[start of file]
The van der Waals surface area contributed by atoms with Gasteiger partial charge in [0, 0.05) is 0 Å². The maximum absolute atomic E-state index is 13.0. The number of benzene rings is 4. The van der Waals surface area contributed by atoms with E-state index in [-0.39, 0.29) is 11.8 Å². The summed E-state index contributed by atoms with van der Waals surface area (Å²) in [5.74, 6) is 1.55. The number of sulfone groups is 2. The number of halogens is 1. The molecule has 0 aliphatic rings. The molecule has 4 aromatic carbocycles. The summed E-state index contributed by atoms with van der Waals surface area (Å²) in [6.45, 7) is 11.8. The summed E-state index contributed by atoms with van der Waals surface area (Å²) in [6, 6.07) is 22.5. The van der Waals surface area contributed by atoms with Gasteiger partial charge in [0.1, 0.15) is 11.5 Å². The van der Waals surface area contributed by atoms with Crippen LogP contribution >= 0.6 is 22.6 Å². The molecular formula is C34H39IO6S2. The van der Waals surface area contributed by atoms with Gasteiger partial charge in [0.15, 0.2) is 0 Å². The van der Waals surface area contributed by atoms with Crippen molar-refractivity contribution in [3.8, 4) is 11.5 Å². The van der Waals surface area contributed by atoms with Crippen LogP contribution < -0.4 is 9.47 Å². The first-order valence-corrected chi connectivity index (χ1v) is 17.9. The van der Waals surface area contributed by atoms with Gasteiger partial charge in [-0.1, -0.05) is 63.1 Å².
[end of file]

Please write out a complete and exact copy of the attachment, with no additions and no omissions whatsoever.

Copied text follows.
The van der Waals surface area contributed by atoms with Gasteiger partial charge in [0, 0.05) is 0 Å². The maximum absolute atomic E-state index is 13.0. The number of benzene rings is 4. The van der Waals surface area contributed by atoms with E-state index in [-0.39, 0.29) is 11.8 Å². The summed E-state index contributed by atoms with van der Waals surface area (Å²) in [5.74, 6) is 1.55. The number of sulfone groups is 2. The number of halogens is 1. The molecule has 0 aliphatic rings. The molecule has 4 aromatic carbocycles. The summed E-state index contributed by atoms with van der Waals surface area (Å²) in [6.45, 7) is 11.8. The summed E-state index contributed by atoms with van der Waals surface area (Å²) in [6, 6.07) is 22.5. The van der Waals surface area contributed by atoms with Gasteiger partial charge in [0.1, 0.15) is 11.5 Å². The van der Waals surface area contributed by atoms with Crippen LogP contribution >= 0.6 is 22.6 Å². The molecular formula is C34H39IO6S2. The van der Waals surface area contributed by atoms with Gasteiger partial charge in [0.15, 0.2) is 0 Å². The van der Waals surface area contributed by atoms with Crippen molar-refractivity contribution in [3.8, 4) is 11.5 Å². The van der Waals surface area contributed by atoms with Crippen LogP contribution < -0.4 is 9.47 Å². The first-order valence-corrected chi connectivity index (χ1v) is 17.9. The van der Waals surface area contributed by atoms with Gasteiger partial charge in [-0.1, -0.05) is 63.1 Å².